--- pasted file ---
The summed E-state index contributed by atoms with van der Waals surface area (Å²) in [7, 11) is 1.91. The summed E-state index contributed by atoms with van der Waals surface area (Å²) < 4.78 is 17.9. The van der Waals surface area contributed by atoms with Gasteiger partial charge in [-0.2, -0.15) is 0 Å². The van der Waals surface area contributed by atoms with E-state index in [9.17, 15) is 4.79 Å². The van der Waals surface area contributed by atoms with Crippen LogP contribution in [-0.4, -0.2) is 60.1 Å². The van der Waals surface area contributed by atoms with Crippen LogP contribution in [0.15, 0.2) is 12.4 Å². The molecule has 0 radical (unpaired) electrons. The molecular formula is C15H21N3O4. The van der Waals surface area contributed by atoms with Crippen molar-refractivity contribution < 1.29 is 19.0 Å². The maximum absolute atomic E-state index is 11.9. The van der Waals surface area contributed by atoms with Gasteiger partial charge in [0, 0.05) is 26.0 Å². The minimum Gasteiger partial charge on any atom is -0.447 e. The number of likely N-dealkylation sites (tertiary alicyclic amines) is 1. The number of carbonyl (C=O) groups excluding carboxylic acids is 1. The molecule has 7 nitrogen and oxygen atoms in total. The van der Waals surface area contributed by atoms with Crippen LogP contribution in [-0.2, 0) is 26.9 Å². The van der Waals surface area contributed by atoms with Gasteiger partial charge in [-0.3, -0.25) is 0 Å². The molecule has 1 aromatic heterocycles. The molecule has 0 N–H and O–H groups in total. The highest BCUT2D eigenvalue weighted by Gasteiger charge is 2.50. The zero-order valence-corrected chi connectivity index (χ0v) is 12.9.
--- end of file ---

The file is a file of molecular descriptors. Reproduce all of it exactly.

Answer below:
The summed E-state index contributed by atoms with van der Waals surface area (Å²) in [7, 11) is 1.91. The summed E-state index contributed by atoms with van der Waals surface area (Å²) < 4.78 is 17.9. The van der Waals surface area contributed by atoms with Gasteiger partial charge in [-0.2, -0.15) is 0 Å². The van der Waals surface area contributed by atoms with E-state index in [9.17, 15) is 4.79 Å². The van der Waals surface area contributed by atoms with Crippen LogP contribution in [-0.4, -0.2) is 60.1 Å². The van der Waals surface area contributed by atoms with Crippen LogP contribution in [0.15, 0.2) is 12.4 Å². The molecule has 0 radical (unpaired) electrons. The molecular formula is C15H21N3O4. The van der Waals surface area contributed by atoms with Crippen molar-refractivity contribution < 1.29 is 19.0 Å². The maximum absolute atomic E-state index is 11.9. The van der Waals surface area contributed by atoms with Gasteiger partial charge in [0, 0.05) is 26.0 Å². The minimum Gasteiger partial charge on any atom is -0.447 e. The number of likely N-dealkylation sites (tertiary alicyclic amines) is 1. The number of carbonyl (C=O) groups excluding carboxylic acids is 1. The molecule has 7 nitrogen and oxygen atoms in total. The van der Waals surface area contributed by atoms with Crippen LogP contribution in [-0.2, 0) is 26.9 Å². The van der Waals surface area contributed by atoms with Gasteiger partial charge in [-0.3, -0.25) is 0 Å². The molecule has 1 aromatic heterocycles. The molecule has 0 N–H and O–H groups in total. The highest BCUT2D eigenvalue weighted by Gasteiger charge is 2.50. The zero-order valence-corrected chi connectivity index (χ0v) is 12.9.